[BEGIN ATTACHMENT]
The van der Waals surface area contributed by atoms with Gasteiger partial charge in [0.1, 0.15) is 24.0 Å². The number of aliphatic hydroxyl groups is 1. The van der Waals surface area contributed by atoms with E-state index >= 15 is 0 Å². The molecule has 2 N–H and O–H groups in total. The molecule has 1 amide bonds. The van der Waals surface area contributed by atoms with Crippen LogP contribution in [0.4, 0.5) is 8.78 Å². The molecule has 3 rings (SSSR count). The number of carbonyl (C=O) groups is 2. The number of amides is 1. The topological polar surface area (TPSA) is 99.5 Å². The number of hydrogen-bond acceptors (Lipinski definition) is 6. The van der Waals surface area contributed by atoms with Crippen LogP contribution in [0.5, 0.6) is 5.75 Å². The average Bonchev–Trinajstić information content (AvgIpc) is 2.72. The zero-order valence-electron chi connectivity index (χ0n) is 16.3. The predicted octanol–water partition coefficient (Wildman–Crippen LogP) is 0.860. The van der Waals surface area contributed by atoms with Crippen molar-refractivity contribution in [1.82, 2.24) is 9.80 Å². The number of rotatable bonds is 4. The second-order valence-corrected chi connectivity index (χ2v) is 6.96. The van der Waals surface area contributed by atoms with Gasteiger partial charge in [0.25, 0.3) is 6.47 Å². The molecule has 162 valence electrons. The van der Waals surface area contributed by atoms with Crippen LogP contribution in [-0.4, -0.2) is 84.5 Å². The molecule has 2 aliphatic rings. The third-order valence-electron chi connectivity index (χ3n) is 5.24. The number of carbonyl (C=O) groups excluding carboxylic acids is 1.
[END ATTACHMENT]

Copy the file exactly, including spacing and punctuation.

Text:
The van der Waals surface area contributed by atoms with Gasteiger partial charge in [0.1, 0.15) is 24.0 Å². The number of aliphatic hydroxyl groups is 1. The van der Waals surface area contributed by atoms with E-state index >= 15 is 0 Å². The molecule has 2 N–H and O–H groups in total. The molecule has 1 amide bonds. The van der Waals surface area contributed by atoms with Crippen LogP contribution in [0.4, 0.5) is 8.78 Å². The molecule has 3 rings (SSSR count). The number of carbonyl (C=O) groups is 2. The number of amides is 1. The topological polar surface area (TPSA) is 99.5 Å². The number of hydrogen-bond acceptors (Lipinski definition) is 6. The van der Waals surface area contributed by atoms with Crippen LogP contribution in [0.5, 0.6) is 5.75 Å². The average Bonchev–Trinajstić information content (AvgIpc) is 2.72. The zero-order valence-electron chi connectivity index (χ0n) is 16.3. The predicted octanol–water partition coefficient (Wildman–Crippen LogP) is 0.860. The van der Waals surface area contributed by atoms with Crippen molar-refractivity contribution in [1.82, 2.24) is 9.80 Å². The number of rotatable bonds is 4. The second-order valence-corrected chi connectivity index (χ2v) is 6.96. The van der Waals surface area contributed by atoms with Gasteiger partial charge in [0.25, 0.3) is 6.47 Å². The molecule has 162 valence electrons. The van der Waals surface area contributed by atoms with Crippen LogP contribution in [-0.4, -0.2) is 84.5 Å². The molecule has 2 aliphatic rings. The third-order valence-electron chi connectivity index (χ3n) is 5.24. The number of carbonyl (C=O) groups excluding carboxylic acids is 1.